Will Ness wrote:
>
> I keep thinking that storage duplication with span, filter etc. is not really
> necessary, and can be replaced with some pointer chasing  especially when
> there's only one consumer present for the generated values.
>
> What I mean is thinking of lists in terms of produce/consumer paradigm, as
> objects supporting the { pull, peek } interface, keeping the generator inside
> that would produce the next value on 'pull' request and keep it ready for
> any 'peek's.
>
> Euler's sieve is
>
> sieve (p:ps) xs = h ++ sieve ps (t `minus` map (p*) [p,p+2..])
> where (h,t) = span (< p*p) xs
>
> [...]
>
> The real difference here is between those producers whose values will only be
> consumed once, by one specific consumer, and those which values may be needed
> more than once, so need really to be maintained in some storage. If not 
> span,
> filter, map, whatever  they all are just little modifiers on top of the real
> producers, which may or may not also have an actual storage maintained by
> them.
(I haven't followed the whole thread, but hopefully I have enough grasp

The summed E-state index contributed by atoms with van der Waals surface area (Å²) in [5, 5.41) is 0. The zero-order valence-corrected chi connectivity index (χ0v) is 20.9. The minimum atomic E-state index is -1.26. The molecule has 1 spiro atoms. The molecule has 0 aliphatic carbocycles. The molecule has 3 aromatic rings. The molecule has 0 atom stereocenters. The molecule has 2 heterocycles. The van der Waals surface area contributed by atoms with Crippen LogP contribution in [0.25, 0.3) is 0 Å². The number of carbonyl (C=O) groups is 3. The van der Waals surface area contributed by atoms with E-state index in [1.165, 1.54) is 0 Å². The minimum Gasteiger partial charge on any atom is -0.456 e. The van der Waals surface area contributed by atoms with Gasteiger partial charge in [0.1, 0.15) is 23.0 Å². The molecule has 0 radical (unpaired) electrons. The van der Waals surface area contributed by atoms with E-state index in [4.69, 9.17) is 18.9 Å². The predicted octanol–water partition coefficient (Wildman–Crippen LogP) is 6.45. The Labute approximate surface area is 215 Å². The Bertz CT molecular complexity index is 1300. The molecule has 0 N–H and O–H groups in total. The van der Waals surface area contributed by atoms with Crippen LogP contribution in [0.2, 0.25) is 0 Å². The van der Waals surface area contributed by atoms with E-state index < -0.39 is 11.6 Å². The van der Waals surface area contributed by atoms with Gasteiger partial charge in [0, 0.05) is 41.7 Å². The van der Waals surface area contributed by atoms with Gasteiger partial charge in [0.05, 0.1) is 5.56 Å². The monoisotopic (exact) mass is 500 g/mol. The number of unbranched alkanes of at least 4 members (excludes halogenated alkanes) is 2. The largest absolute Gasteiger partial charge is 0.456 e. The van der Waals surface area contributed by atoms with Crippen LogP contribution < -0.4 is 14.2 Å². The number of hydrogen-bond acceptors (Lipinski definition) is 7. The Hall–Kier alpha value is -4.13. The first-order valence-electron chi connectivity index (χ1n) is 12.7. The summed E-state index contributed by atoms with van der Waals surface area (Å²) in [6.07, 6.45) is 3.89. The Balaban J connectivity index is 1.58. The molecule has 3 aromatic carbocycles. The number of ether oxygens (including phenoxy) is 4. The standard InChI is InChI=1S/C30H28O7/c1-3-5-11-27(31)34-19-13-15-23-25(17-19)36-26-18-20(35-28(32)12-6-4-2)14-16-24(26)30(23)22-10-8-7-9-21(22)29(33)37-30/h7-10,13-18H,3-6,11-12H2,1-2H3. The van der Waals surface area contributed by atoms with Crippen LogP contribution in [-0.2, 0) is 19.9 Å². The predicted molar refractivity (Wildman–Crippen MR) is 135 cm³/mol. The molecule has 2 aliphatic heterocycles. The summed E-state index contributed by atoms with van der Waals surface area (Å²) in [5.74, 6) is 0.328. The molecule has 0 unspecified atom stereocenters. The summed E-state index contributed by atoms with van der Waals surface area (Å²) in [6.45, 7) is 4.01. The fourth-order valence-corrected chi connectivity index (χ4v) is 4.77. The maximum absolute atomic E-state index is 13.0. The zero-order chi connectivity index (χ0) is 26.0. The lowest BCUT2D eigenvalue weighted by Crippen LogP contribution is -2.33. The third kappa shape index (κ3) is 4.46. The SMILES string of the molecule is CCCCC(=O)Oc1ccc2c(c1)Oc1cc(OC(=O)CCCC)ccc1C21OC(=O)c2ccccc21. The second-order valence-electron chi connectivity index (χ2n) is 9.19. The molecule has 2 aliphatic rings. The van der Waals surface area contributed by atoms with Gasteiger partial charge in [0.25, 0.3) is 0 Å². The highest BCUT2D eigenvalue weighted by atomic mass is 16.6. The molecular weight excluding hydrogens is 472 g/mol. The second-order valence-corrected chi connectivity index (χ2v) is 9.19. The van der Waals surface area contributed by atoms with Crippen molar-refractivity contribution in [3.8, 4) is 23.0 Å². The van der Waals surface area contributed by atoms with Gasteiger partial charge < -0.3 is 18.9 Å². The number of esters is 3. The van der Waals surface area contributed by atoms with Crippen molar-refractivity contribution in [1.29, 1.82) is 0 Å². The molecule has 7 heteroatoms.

of it to make a useful remark. :))
Concerning lists as producer/consumer, I think that's exactly what lazy
evaluation is doing. Neither filter , map or span evaluate and
store more list elements that strictly necessary.
Sure, creating a list head only to immediately consume it is somewhat
inefficient  and the target of stream fusion[1]  but this is an
overhead of how list elements are stored, not how many.
You can try to implement the Euler sieve with producers by using a type like
data Producer a = forall s. Producer {
state :: !s, next :: s > s, value :: s > a }
but I think this will be quite difficult; it's not clear what and thus
how big the state will be. (See [1] for choosing a good type.)
Concerning the sieves, there is a fundamental difference between the
imperative sieve and the functional sieves, regardless of whether the
latter start at p or p^2 or use a priority queue. Namely, the imperative
sieve makes essential use of *pointer arithmetic*. The key point is that
in order to cross off the multiples
p, 2*p, 3*p, ...
of a prime, the algorithm can directly jump from the (k*p)th to the
(k*p+p)th array element by adding p to the index. The functional
versions can never beat that because they can't just jump over p
constructors of a data structure in O(1) time.
[1]: http://www.cse.unsw.edu.au/~dons/papers/CLS07.html
Regards,
Heinrich Apfelmus

http://apfelmus.nfshost.com
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